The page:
On the job at Sam’s Club, Palome is easy to spot amid shoppers pushing carts down the aisles. It’s not just the bright green apron he’s wearing with the words “Tastes and Tips” printed across the front nor the matching green baseball cap that set him apart in the Brandon, Florida, store near Tampa. It’s also his charisma and determination.
He waves to a mother with a toddler in tow and insists she sample the blueberry-flavored crackers he has stacked neatly on a tray at his aluminum work station.
“They’re multigrain, and healthier for kids than cookies,” said Palome, who researches the products he pitches on the Internet.
He’s supposed to sell two boxes of the crackers during his seven-hour shift. He sells 24 by clean-up time, then grabs a garbage bag and gathers containers and leftover food from demonstration carts around the store.
The next day, a humid Sunday in August, Palome is at his second part-time job, an eight-hour shift as a short-order cook and bartender at Rogers Park Golf Course in Tampa. Working solo, he’s in perpetual motion, rushing between the take-out counter at the golf course’s cafe and indoor counter to collect orders and operate the cash register, while grilling hot dogs and hamburgers and grabbing soft drinks from the refrigerator.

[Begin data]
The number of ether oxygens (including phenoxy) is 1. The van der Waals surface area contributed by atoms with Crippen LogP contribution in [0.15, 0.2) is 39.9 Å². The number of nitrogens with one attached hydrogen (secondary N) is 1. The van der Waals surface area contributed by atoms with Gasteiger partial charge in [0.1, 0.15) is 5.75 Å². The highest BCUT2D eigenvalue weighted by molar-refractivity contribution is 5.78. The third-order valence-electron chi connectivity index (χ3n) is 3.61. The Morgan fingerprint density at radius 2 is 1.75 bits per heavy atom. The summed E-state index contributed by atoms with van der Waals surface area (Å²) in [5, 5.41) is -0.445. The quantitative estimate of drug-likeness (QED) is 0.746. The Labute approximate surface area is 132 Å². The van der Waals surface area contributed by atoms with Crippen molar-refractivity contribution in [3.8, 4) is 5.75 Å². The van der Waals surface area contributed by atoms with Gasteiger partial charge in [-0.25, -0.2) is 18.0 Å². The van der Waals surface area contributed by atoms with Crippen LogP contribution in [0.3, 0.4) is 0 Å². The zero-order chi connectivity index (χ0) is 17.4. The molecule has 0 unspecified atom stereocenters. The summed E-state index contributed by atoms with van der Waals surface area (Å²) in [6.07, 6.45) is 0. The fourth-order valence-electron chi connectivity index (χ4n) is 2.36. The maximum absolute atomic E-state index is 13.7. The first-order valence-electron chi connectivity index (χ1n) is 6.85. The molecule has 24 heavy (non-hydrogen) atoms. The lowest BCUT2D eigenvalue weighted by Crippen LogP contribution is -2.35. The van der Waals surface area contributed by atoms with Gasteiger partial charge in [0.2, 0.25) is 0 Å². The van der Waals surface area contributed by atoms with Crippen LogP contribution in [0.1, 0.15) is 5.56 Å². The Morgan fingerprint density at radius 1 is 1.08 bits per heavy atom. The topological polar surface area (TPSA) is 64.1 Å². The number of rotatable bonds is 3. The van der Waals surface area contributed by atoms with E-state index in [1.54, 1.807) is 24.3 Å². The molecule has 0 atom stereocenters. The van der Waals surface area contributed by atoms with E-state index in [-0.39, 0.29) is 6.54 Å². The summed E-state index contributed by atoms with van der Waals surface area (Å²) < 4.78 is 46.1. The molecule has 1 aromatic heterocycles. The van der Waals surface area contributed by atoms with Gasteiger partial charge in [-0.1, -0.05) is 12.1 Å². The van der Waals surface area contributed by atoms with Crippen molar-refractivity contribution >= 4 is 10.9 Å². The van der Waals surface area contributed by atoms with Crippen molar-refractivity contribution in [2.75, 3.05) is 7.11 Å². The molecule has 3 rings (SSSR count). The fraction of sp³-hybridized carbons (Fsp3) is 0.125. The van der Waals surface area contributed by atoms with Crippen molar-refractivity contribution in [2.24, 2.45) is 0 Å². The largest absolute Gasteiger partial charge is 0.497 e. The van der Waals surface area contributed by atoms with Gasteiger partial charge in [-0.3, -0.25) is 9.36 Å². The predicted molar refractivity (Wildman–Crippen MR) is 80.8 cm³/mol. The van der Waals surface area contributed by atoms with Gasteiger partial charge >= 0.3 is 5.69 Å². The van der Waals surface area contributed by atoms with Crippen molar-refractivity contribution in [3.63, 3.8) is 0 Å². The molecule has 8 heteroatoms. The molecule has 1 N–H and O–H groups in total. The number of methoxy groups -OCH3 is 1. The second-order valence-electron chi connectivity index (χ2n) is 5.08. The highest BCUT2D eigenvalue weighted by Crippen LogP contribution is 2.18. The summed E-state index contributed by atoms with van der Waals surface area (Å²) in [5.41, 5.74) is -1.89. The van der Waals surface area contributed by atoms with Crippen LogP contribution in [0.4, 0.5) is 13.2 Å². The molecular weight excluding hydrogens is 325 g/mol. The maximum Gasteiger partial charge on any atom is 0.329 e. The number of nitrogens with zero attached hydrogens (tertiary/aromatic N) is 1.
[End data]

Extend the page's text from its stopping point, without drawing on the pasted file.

It’s a busy day at the 18-hole municipal course, and he serves 70 customers before closing time. Then he scrubs down the grill and sweeps and mops the floors.
Palome earns about $80 for his day’s work, $7.98 per hour in wages, plus tips.
“I earn in a week what I used to earn in an hour,” he said, adding that he understands seniors can’t easily keep or get jobs that pay middle-income wages.
Palome, who said his jobs keep him active and learning new things, could survive without working. He receives $1,200 from Social Security and a $600 a month pension from his last corporate job. Still, his $1,400 in monthly wages allows him to bolster his savings and provides for some extras. He goes to the theater, pays for plane tickets to visit his children and grandsons and takes occasional vacations.
“I know seniors like me who hardly ever leave their homes because they don’t have money to do anything,” Palome said. “They could work, but won’t take a lesser job.”
To stretch his income, Palome runs his dishwasher once a week and turns off his hot water heater every morning after he showers. He buys airline tickets six months in advance, booking rental cars for as little as $13.80 a day.